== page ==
1st Case of COVID in American Samoa Arrives on Flight From Honolulu
PAGO PAGO, American Samoa — American Samoa, a U.S. territory in the Pacific, reported its first case of coronavirus on Friday.
The territory’s acting governor, Lt. Gov. Talauega Eleasalo Ale, and health officials said the islands’ first case of COVID-19 was in a resident who returned to America Samoa from a trip to the U.S. mainland and Hawaii earlier this week.
The infected traveler flew in on Monday, the first day of newly resumed commercial flights from Honolulu to Pago Pago. The route had been suspended since March 2020 because of the pandemic.
There were a few positive coronavirus cases associated with cargo ships that had docked in American Samoa last year. But the crews were never allowed to leave the vessels, and officials didn't include the isolated infections in their overall count.
American Samoa Gov. Lemanu Peleti Mauga was among the passengers on the Monday flight from Hawaii and is now in quarantine.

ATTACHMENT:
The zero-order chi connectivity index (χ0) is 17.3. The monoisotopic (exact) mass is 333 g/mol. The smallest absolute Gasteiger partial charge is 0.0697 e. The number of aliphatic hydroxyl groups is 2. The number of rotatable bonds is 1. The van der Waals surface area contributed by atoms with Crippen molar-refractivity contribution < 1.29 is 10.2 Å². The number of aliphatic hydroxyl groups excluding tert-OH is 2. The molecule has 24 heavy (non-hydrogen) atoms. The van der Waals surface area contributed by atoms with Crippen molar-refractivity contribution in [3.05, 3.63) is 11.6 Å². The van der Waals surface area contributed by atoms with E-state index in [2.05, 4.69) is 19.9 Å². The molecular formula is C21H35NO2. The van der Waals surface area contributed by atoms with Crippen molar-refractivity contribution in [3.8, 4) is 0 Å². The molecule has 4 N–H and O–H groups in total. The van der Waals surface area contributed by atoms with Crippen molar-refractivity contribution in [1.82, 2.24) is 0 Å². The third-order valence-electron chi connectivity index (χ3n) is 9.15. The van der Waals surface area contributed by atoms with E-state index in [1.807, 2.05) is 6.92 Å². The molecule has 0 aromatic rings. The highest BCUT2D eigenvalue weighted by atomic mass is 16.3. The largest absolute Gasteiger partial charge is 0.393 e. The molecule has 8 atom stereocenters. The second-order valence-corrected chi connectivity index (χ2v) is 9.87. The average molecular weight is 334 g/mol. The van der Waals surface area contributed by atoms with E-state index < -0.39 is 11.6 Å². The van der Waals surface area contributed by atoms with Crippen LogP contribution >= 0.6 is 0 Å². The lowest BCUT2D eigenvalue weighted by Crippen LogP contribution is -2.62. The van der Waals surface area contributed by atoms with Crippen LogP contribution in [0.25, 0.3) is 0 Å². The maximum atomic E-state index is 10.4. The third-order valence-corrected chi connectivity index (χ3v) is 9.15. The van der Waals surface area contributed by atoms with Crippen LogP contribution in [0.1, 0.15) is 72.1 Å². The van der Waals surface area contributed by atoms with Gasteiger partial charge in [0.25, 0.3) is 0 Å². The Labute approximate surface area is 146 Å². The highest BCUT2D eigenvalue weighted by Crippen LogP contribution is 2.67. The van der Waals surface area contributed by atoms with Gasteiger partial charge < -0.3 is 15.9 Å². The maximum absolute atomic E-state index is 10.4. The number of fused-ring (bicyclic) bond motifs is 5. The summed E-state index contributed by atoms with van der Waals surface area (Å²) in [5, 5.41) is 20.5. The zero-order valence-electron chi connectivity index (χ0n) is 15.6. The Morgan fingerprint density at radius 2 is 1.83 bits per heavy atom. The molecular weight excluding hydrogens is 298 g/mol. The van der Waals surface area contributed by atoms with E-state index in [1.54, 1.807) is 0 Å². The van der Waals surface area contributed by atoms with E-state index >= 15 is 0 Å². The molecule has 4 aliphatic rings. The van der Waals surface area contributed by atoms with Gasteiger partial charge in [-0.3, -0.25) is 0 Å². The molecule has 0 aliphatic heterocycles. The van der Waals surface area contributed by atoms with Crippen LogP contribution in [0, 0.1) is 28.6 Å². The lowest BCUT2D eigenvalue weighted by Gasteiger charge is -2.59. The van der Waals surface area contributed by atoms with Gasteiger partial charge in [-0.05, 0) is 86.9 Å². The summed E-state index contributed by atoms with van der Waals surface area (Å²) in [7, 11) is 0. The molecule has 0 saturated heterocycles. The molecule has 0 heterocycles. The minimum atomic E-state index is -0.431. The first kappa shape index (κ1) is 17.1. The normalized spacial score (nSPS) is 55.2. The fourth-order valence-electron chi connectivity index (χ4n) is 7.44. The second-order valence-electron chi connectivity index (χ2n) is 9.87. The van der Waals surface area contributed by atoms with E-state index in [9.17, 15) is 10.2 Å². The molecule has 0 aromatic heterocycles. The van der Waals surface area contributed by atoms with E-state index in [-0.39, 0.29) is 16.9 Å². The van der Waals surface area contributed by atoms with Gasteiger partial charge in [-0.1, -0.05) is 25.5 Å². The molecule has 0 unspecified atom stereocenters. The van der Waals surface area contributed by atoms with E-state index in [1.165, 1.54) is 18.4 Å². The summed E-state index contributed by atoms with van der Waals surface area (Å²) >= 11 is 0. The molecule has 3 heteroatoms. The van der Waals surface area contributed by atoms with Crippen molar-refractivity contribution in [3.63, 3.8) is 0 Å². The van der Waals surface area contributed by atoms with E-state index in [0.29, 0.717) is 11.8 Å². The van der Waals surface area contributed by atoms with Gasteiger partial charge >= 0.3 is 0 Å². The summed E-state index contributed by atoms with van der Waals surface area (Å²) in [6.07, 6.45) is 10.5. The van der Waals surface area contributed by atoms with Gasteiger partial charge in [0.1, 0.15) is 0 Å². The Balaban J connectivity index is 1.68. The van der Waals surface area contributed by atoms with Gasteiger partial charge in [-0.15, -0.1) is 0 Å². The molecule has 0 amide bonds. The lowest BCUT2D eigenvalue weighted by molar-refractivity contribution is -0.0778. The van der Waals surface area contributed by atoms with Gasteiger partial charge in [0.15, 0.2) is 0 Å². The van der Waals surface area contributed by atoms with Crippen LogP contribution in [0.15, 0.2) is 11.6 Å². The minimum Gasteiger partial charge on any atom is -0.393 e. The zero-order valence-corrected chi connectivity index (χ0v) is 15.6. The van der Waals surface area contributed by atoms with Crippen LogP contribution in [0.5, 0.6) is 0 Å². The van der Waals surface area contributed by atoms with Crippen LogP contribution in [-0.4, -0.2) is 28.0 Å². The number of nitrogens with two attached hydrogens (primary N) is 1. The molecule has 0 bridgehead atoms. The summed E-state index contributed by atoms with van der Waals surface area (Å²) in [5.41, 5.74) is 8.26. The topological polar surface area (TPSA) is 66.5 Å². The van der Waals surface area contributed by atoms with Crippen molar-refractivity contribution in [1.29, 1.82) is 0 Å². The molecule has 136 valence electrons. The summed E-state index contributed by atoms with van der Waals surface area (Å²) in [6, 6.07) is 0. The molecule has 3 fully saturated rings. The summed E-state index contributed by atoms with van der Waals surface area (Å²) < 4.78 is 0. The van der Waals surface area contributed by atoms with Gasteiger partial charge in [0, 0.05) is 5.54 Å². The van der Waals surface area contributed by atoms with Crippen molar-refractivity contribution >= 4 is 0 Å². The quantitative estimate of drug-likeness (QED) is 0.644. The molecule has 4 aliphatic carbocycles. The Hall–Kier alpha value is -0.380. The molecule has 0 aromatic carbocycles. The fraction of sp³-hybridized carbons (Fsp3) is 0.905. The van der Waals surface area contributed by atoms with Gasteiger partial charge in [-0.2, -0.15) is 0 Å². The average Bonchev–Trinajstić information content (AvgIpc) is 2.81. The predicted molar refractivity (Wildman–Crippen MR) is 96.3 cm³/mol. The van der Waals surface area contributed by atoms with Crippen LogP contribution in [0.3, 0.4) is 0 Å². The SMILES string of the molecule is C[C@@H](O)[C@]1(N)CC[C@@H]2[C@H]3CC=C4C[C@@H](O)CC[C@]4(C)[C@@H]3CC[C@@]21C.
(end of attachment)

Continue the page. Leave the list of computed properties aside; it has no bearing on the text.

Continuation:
“The discovery of this positive case during quarantine highlights the importance of why our process is critical to prevent the spread of COVID-19,” said the territory’s Gov. Lemanu Peleti Mauga in the news release. “It further highlights the importance of maintaining our current quarantine protocols.”
Officials said the sick resident was fully vaccinated and had tested negative for COVID-19 before boarding the flight back to American Samoa.
American Samoa requires all travelers to be vaccinated and quarantine for 10 days upon their arrival. Three tests are required before the flight to the islands, and post-travel tests are also being offered.
The infected person was among about 260 other passengers on the flight.
Health officials are contact tracing, and all other passengers from the flight are in quarantine for 10 days.
The patient was moved to a government facility for two weeks of isolation and monitoring.